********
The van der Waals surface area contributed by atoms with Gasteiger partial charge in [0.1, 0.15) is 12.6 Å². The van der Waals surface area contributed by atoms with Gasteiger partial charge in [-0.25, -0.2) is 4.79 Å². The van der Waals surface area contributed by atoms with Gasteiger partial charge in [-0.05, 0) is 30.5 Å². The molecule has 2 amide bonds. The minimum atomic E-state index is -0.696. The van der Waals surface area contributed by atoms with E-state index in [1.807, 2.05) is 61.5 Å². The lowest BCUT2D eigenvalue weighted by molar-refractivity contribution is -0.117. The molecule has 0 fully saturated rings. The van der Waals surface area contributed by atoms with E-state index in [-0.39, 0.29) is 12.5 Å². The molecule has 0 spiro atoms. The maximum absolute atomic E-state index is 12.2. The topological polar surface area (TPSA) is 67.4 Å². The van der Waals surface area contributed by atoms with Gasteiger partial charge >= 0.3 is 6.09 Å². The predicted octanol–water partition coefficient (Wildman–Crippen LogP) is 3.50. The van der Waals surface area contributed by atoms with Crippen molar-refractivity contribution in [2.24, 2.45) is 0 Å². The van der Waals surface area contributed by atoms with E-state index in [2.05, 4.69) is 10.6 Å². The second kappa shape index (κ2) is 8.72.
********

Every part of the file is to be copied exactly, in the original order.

The van der Waals surface area contributed by atoms with Gasteiger partial charge in [0.1, 0.15) is 12.6 Å². The van der Waals surface area contributed by atoms with Gasteiger partial charge in [-0.25, -0.2) is 4.79 Å². The van der Waals surface area contributed by atoms with Gasteiger partial charge in [-0.05, 0) is 30.5 Å². The molecule has 2 amide bonds. The minimum atomic E-state index is -0.696. The van der Waals surface area contributed by atoms with E-state index in [1.807, 2.05) is 61.5 Å². The lowest BCUT2D eigenvalue weighted by molar-refractivity contribution is -0.117. The molecule has 0 fully saturated rings. The van der Waals surface area contributed by atoms with E-state index in [-0.39, 0.29) is 12.5 Å². The molecule has 0 spiro atoms. The maximum absolute atomic E-state index is 12.2. The topological polar surface area (TPSA) is 67.4 Å². The van der Waals surface area contributed by atoms with Gasteiger partial charge >= 0.3 is 6.09 Å². The predicted octanol–water partition coefficient (Wildman–Crippen LogP) is 3.50. The van der Waals surface area contributed by atoms with Crippen molar-refractivity contribution in [2.24, 2.45) is 0 Å². The van der Waals surface area contributed by atoms with E-state index in [2.05, 4.69) is 10.6 Å². The second kappa shape index (κ2) is 8.72.